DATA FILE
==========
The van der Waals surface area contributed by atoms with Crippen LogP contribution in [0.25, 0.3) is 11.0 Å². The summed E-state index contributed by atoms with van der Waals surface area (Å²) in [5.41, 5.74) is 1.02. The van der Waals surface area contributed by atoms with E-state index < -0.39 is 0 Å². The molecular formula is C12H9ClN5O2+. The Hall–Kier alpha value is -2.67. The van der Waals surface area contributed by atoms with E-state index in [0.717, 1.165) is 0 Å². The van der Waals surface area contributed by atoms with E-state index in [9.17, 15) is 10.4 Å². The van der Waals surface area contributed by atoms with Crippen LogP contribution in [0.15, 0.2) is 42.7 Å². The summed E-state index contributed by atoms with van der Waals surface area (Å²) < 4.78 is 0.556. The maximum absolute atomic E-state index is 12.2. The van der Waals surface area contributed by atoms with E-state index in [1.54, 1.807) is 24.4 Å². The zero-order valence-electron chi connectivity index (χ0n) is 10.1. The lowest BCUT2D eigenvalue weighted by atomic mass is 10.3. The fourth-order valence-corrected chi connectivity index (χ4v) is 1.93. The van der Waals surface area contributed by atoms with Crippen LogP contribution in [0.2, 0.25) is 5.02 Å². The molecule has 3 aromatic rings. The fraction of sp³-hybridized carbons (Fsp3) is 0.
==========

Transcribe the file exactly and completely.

The van der Waals surface area contributed by atoms with Crippen LogP contribution in [0.25, 0.3) is 11.0 Å². The summed E-state index contributed by atoms with van der Waals surface area (Å²) in [5.41, 5.74) is 1.02. The van der Waals surface area contributed by atoms with E-state index < -0.39 is 0 Å². The molecular formula is C12H9ClN5O2+. The Hall–Kier alpha value is -2.67. The van der Waals surface area contributed by atoms with E-state index in [0.717, 1.165) is 0 Å². The van der Waals surface area contributed by atoms with E-state index in [9.17, 15) is 10.4 Å². The van der Waals surface area contributed by atoms with Crippen LogP contribution in [0.15, 0.2) is 42.7 Å². The summed E-state index contributed by atoms with van der Waals surface area (Å²) < 4.78 is 0.556. The maximum absolute atomic E-state index is 12.2. The van der Waals surface area contributed by atoms with E-state index in [1.54, 1.807) is 24.4 Å². The zero-order valence-electron chi connectivity index (χ0n) is 10.1. The lowest BCUT2D eigenvalue weighted by atomic mass is 10.3. The fourth-order valence-corrected chi connectivity index (χ4v) is 1.93. The van der Waals surface area contributed by atoms with Crippen LogP contribution in [0.2, 0.25) is 5.02 Å². The molecule has 3 aromatic rings. The fraction of sp³-hybridized carbons (Fsp3) is 0.